Five Telemarketing Scams That Impact Seniors in Canada


While you may think of your elderly loved ones as trustworthy and devoted, scam artists often see them as easy targets for financial gain. The Canadian Department of Justice reports that every year, 10 per cent of Canadian seniors fall prey to consumer fraud, with telemarketing schemes being among the most prevalent types of fraud perpetrated against this demographic. Fraud is the number one type of crime that impacts older adults in Canada.

It is imperative that you take preventative measures in advance if you are responsible for the care of senior family members so that they do not become victims of fraudulent telemarketing schemes. This may involve checking in with your loved one regularly to ensure they don't become a victim or enlisting the help of a professional in-home caregiver from Senior Home Care by Angels. You'll have a lot less problems later on if you do this.

Why Seniors in Canada Are Common Targets of Telemarketing Scams

Here are some reasons why scammers often target the elderly:

Financial Stability

Scammers often prey on the elderly due to having large financial nest eggs and their perceived greater financial vulnerability. Scammers are especially drawn to retirement funds and government benefits. In addition, seniors tend to be less stingy with their cash and more willing to help those in need. Con artists asking for money while acting as a "grandson" or "daughter" are more likely to get their hands on it.

Financially vulnerable seniors, on the other hand, are more likely to fall for "get rich quick schemes" such pyramid schemes and false business prospects. In these scenarios, the senior is duped by a dishonest firm that either never delivers the promised funds or ensnares them in an endless cycle of debt payment without ever delivering what was promised.

More Likely to be Isolated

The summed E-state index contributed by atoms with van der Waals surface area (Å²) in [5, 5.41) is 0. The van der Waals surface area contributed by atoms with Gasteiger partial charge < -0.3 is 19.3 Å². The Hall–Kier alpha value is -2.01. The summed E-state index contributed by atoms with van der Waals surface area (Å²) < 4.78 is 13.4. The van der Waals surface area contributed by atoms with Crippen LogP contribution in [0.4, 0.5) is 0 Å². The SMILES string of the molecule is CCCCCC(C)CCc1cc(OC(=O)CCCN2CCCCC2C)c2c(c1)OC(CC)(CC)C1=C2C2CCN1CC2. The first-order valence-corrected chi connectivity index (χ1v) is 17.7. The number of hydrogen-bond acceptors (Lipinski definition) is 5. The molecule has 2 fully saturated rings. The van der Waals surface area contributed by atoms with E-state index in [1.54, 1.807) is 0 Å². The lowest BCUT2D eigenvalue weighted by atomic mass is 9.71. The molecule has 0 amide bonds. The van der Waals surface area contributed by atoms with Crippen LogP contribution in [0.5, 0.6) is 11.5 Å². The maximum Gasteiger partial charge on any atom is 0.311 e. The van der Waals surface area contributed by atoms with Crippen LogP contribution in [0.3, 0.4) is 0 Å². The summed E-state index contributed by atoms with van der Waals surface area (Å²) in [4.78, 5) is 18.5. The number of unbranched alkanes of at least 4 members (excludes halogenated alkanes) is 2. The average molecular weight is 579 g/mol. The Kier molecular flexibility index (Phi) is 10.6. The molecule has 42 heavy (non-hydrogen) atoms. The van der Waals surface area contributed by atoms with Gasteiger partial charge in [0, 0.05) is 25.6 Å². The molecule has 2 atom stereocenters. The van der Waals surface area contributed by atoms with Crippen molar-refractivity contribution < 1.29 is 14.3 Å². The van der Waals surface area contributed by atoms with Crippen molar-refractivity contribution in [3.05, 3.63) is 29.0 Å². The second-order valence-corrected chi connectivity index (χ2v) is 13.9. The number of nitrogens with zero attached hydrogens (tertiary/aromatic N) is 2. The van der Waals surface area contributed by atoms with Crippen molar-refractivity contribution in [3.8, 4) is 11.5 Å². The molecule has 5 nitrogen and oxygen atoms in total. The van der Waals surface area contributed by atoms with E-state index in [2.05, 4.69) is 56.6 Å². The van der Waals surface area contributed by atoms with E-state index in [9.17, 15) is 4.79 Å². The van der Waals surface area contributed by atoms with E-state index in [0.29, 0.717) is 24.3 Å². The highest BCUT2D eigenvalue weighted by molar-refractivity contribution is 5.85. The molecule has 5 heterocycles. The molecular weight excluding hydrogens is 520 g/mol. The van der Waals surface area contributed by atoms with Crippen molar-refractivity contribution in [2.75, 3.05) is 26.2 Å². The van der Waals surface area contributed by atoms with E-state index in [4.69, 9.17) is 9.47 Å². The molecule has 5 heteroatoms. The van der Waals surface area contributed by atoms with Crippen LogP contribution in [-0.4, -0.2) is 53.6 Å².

Many elderly people experience loneliness because they are isolated from their social networks. Even those who have just retired find it challenging to readjust to a lifestyle that does not entail regular job or social engagements. This is fertile ground for con artists, who may find it simple to form a rapport with a vulnerable elderly person. If the elderly person is unable to check their bank accounts on a regular basis, it may be too late for loved ones to learn about the fraud and help them recover their money.

Emotional Vulnerability

Many elderly adults in Canada were brought up to be respectful and honest. As a result, many seniors have trouble saying "no" and hanging up on telemarketers, and con artists use this to their advantage. Scammers often take advantage of a senior's sincere intentions to better their own or a loved one's health by peddling bogus remedies in exchange for money.

Higher Rates of Cognitive Decline

Many people over 65 suffer from memory loss and other cognitive impairments that make them easy targets for fraudulent telemarketers. Older people are easy prey for con artists because they are more vulnerable to the effects of cognitive decline, such as becoming confused quickly or having trouble recalling conversations.

Lower Likelihood to Recognize and Report Fraud

According to Competition Bureau Canada, less than 5 per cent of fraud victims report their experiences to law enforcement agencies, and seniors are especially unlikely to recognize when they've become a victim of fraud or report the incident. Some seniors may go weeks, months, or even years without realizing they were defrauded. Sometimes the victims of fraud are too embarrassed or confused to report the incident to the proper authorities. And when older adults report scams, they may not be good witnesses if they have trouble remembering all the facts.